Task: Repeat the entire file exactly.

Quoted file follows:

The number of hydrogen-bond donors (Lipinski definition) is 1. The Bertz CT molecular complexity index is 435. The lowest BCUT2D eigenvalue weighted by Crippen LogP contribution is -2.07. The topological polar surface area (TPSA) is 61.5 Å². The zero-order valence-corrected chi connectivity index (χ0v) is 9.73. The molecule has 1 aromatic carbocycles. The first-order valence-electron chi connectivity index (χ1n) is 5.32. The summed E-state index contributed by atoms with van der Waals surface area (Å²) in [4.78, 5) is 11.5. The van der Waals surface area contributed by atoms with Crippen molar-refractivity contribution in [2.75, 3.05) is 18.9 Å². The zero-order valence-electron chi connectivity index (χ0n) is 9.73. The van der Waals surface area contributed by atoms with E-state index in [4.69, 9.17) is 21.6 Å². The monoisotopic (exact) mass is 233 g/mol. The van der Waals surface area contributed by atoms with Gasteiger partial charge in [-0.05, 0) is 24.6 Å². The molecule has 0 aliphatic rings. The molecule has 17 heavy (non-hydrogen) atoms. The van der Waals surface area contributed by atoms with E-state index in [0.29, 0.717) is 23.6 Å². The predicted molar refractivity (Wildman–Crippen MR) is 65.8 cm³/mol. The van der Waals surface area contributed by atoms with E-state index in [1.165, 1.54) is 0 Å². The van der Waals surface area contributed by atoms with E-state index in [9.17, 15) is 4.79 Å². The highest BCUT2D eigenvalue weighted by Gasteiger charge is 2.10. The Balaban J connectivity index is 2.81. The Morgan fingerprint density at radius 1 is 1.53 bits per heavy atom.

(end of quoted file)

The number of hydrogen-bond donors (Lipinski definition) is 1. The Bertz CT molecular complexity index is 435. The lowest BCUT2D eigenvalue weighted by Crippen LogP contribution is -2.07. The topological polar surface area (TPSA) is 61.5 Å². The zero-order valence-corrected chi connectivity index (χ0v) is 9.73. The molecule has 1 aromatic carbocycles. The first-order valence-electron chi connectivity index (χ1n) is 5.32. The summed E-state index contributed by atoms with van der Waals surface area (Å²) in [4.78, 5) is 11.5. The van der Waals surface area contributed by atoms with Crippen molar-refractivity contribution in [2.75, 3.05) is 18.9 Å². The zero-order valence-electron chi connectivity index (χ0n) is 9.73. The van der Waals surface area contributed by atoms with E-state index in [4.69, 9.17) is 21.6 Å². The monoisotopic (exact) mass is 233 g/mol. The van der Waals surface area contributed by atoms with Gasteiger partial charge in [-0.05, 0) is 24.6 Å². The molecule has 0 aliphatic rings. The molecule has 17 heavy (non-hydrogen) atoms. The van der Waals surface area contributed by atoms with E-state index in [0.29, 0.717) is 23.6 Å². The predicted molar refractivity (Wildman–Crippen MR) is 65.8 cm³/mol. The van der Waals surface area contributed by atoms with E-state index in [1.165, 1.54) is 0 Å². The van der Waals surface area contributed by atoms with E-state index in [9.17, 15) is 4.79 Å². The highest BCUT2D eigenvalue weighted by Gasteiger charge is 2.10. The Balaban J connectivity index is 2.81. The Morgan fingerprint density at radius 1 is 1.53 bits per heavy atom.